Saturday 25 September 2021

Costa Rica finances 73% of its public education with indebtedness

Enrollment in the last 10 years has fallen, yet the education budget almost quadrupled and the number of teachers increased, says the report by the Comptroller's Office.

Paying the bills


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Paying the bills


The payment of teacher salaries, the operation of the school lunch program, scholarships, improvements in educational infrastructure and the transfers to the public universities in their majority were financed through indebtedness during 2018.

Enrollment in the last 10 years has fallen, yet the education budget almost quadrupled and the number of teachers increased, says the report by the Comptroller’s Office.

A recent report from the Contraloría General de la República (CGR) – Comptroller General – reveals that the Government allocated the equivalent to 7.7% of the Gross Domestic Product (GDP) to the Ministerio de Educacion Publica (MEP) – Ministry of Public Education.

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Of that amount, 26.3% was financed with current income, that is, through tax collection. The remaining 73.7% was with debt, mainly through government bonds.

The details were contained in one of the three reports issued by the CGR on problems that, in its opinion, should be addressed to provide a true solution to the country’s fiscal crisis.

Carlos Morales, technical assistant of the Financial Administration Department of the Comptroller General’s Office, explained that getting into debt is not a problem in itself.

The problem, according to Morales, is when indebtedness corresponds to expenditure items that grow inertially, for example, education associated with a macroeconomic variable (such as GDP) and not the fulfillment of objectives.

“(The indebtedness) can put us in a situation of little financial sustainability,” the official explained.

“The Ministerio de Hacienda (Ministry of Finance) has difficulties in the placement of bonds, and it is to be hoped that with the tax reform, consumer confidence in this type of bonds will return,” he said.

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When the Treasury has problems placing bonds in the market, another problem arises: it must increasingly offer higher interest rates and shorter terms to attract investors.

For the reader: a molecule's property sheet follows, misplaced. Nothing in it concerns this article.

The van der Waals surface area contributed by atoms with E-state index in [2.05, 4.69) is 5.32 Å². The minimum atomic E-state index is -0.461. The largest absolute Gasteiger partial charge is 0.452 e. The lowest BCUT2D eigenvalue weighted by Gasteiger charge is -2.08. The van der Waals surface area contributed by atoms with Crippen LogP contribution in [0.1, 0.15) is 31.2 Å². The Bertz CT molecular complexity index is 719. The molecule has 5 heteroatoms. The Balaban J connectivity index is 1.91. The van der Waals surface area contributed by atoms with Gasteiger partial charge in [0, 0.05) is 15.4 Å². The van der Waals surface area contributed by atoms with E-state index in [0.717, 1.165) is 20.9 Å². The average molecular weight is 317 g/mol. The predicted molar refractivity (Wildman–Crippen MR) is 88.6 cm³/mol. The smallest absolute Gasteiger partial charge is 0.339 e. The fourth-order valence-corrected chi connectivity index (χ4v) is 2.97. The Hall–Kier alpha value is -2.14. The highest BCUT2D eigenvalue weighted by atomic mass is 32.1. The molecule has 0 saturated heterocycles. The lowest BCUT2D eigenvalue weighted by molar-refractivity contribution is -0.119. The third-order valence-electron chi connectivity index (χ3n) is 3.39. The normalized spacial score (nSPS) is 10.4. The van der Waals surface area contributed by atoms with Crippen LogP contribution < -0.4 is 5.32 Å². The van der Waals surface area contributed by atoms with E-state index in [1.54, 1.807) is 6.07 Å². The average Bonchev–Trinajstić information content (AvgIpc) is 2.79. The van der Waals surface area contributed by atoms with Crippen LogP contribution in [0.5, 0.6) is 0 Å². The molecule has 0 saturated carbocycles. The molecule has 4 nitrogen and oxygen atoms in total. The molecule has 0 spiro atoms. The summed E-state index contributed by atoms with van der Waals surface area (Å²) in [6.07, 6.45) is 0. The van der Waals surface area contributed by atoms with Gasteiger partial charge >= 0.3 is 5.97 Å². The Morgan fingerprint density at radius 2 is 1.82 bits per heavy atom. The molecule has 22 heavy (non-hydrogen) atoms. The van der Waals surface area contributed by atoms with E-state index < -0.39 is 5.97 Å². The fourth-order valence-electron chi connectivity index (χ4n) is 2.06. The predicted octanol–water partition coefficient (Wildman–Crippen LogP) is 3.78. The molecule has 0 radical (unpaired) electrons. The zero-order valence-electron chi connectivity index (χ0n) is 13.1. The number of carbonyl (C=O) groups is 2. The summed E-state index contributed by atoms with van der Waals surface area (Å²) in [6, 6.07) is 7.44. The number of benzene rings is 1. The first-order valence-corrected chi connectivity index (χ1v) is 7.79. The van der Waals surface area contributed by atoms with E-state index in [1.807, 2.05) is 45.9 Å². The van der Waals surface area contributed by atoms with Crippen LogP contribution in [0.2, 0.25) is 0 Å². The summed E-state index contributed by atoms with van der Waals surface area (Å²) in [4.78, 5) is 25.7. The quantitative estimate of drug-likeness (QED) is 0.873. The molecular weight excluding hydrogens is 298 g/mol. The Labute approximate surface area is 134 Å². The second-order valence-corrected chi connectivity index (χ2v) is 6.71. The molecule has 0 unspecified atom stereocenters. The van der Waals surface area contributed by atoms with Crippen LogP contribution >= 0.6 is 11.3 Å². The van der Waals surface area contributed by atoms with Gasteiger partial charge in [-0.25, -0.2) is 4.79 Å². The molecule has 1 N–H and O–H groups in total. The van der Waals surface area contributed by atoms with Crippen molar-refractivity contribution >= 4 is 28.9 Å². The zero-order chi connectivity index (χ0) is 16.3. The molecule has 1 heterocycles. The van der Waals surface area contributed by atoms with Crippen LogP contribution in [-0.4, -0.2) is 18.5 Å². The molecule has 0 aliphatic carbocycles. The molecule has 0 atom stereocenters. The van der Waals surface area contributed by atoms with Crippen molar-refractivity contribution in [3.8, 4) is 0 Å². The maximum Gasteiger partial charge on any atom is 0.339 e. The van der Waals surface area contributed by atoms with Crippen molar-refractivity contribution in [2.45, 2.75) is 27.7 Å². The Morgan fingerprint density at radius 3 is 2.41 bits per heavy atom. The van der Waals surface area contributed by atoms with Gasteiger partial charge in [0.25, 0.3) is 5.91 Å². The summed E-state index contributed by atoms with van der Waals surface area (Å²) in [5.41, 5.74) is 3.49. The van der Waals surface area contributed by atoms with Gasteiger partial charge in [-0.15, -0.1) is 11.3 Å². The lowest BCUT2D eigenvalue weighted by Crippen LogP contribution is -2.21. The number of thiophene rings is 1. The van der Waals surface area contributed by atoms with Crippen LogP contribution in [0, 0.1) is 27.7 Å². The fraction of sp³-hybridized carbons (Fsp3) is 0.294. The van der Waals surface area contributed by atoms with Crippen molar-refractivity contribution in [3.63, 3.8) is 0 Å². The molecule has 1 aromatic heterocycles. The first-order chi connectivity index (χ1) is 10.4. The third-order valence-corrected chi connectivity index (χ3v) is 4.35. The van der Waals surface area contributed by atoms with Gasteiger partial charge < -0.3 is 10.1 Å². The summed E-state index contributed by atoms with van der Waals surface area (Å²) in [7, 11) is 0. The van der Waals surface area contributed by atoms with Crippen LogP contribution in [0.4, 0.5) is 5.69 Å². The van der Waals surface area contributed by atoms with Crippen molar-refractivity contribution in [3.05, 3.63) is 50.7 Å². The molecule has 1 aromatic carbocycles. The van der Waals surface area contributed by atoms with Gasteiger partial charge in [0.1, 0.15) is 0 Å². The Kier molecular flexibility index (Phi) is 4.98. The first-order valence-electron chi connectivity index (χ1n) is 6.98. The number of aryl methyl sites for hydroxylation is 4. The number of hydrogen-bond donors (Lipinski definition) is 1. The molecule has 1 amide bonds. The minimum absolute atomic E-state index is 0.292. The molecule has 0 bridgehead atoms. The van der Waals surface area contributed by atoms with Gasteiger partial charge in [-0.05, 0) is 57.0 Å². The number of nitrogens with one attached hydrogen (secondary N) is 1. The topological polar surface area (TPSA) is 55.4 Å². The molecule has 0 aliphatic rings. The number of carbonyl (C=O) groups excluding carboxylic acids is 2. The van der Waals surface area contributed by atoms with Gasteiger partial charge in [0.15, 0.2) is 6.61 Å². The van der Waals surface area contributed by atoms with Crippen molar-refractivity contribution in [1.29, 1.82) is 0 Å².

Such difficulties to sell bonds have already caused the Treasury to delay the transfer of resources to the MEP for the school canteens and for scholarships, for example.

Another problem pointed out in the CGR report is the quality of education. The Comptroller’s Office criticized the MEP that, beyond complying with the percentage of 8% of GDP established in the Constitution for public education, the State should also consider variables such as “demographic change and the quality and efficiency with which such public funds are executed.”

The report points out the drop in school enrollment, falling from 513,805 to 443,2091 between 2007 and 2017. However, in the same period, the MEP budget almost quadrupled, and the number of teachers increased.

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The decline, the report concludes, is expect to continue as a result of the decline in the fertility rate, supported by the National Institute of Statistics and Census (INEC) estimate that people from 0 to 14 years will go from representing 22.2% of the total population of the country in 2018 to 20.5% in 2025.

Although there are fewer and fewer children, the Comptroller’s Office estimates that if the current trend in the allocation of money continues, the MEP budget would double by 2030.

“These data show the urgent need for a thorough and detailed review of public education spending, and it is necessary to assess the relevance of each of the expenses in terms of efficiency and quality, and considering both the demographic dynamics and the situation and perspectives of public finances,” says the report.

Source (in Spanish): La Nacion

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Paying the bills
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